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      iSuRe-Cre is a genetic tool to reliably induce and report Cre-dependent genetic modifications

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          Abstract

          Most biomedical research aimed at understanding gene function uses the Cre-Lox system, which consists of the Cre recombinase-dependent deletion of genes containing LoxP sites. This system enables conditional genetic modifications because the expression and activity of the recombinase Cre/CreERT2 can be regulated in space by tissue-specific promoters and in time by the ligand tamoxifen. Since the precise Cre-Lox recombination event is invisible, methods were developed to report Cre activity and are widely used. However, numerous studies have shown that expression of a given Cre activity reporter cannot be assumed to indicate deletion of other LoxP-flanked genes of interest. Here, we report the generation of an inducible dual reporter-Cre mouse allele, iSuRe-Cre. By significantly increasing Cre activity in reporter-expressing cells, iSuRe-Cre provides certainty that these cells have completely recombined floxed alleles. This genetic tool increases the ease, efficiency, and reliability of conditional mutagenesis and gene function analysis.

          Abstract

          The Cre-Lox system allows high spatiotemporal control of genetic modifications. Here the authors present iSuRe-Cre that significantly increases Cre activity in reporter expressing cells, which ultimately increases the efficiency and reliability of Cre-dependent reporter and gene function analysis.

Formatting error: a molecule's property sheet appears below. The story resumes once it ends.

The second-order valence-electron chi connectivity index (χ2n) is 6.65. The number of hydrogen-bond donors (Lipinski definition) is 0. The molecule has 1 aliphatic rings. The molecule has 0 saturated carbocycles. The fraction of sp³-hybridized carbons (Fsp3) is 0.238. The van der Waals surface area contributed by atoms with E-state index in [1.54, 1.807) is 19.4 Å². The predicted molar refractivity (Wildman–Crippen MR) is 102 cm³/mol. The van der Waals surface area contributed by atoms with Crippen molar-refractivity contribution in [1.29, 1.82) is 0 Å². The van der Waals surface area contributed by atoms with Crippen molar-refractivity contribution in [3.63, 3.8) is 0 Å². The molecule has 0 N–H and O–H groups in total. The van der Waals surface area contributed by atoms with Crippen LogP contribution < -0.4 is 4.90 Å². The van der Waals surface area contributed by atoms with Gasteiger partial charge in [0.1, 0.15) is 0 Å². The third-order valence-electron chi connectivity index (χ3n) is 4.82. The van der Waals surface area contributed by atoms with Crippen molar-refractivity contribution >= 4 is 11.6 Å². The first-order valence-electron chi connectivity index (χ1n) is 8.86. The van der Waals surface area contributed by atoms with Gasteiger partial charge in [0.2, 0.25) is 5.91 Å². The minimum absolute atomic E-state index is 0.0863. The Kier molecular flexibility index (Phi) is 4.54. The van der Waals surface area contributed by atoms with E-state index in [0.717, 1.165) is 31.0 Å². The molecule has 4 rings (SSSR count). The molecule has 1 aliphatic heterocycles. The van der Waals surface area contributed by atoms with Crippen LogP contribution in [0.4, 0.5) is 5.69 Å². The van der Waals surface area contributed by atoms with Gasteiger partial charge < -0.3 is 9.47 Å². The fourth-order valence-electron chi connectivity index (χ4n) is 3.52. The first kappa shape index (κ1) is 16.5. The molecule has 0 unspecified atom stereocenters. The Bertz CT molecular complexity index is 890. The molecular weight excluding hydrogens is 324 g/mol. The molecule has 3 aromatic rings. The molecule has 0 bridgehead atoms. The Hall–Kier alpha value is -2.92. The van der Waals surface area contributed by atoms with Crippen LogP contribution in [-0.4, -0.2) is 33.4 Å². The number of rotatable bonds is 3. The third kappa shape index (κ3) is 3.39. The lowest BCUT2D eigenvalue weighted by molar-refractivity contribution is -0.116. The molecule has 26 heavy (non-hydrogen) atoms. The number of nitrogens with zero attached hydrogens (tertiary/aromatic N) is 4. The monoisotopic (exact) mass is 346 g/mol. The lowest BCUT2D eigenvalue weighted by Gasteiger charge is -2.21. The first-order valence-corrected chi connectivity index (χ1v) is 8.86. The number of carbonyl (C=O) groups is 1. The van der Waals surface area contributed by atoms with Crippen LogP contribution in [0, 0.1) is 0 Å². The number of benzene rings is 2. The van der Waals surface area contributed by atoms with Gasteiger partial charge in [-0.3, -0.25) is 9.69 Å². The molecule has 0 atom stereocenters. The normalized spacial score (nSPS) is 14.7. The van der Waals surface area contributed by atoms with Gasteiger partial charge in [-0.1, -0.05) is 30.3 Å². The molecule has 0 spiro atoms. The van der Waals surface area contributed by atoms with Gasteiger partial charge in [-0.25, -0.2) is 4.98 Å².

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          Most cited references 29

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          Conditional gene targeting in macrophages and granulocytes using LysMcre mice.

          Conditional mutagenesis in mice has recently been made possible through the combination of gene targeting techniques and site-directed mutagenesis, using the bacteriophage P1-derived Cre/loxP recombination system. The versatility of this approach depends on the availability of mouse mutants in which the recombinase Cre is expressed in the appropriate cell lineages or tissues. Here we report the generation of mice that express Cre in myeloid cells due to targeted insertion of the cre cDNA into their endogenous M lysozyme locus. In double mutant mice harboring both the LysMcre allele and one of two different loxP-flanked target genes tested, a deletion efficiency of 83-98% was determined in mature macrophages and near 100% in granulocytes. Partial deletion (16%) could be detected in CD11c+ splenic dendritic cells which are closely related to the monocyte/macrophage lineage. In contrast, no significant deletion was observed in tail DNA or purified T and B cells. Taken together, LysMcre mice allow for both specific and highly efficient Cre-mediated deletion of loxP-flanked target genes in myeloid cells.
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            Signal transduction by vascular endothelial growth factor receptors.

            Vascular endothelial growth factors (VEGFs) are master regulators of vascular development and of blood and lymphatic vessel function during health and disease in the adult. It is therefore important to understand the mechanism of action of this family of five mammalian ligands, which act through three receptor tyrosine kinases (RTKs). In addition, coreceptors like neuropilins (NRPs) and integrins associate with the ligand/receptor signaling complex and modulate the output. Therapeutics to block several of the VEGF signaling components have been developed with the aim to halt blood vessel formation, angiogenesis, in diseases that involve tissue growth and inflammation, such as cancer. In this review, we outline the current information on VEGF signal transduction in relation to blood and lymphatic vessel biology.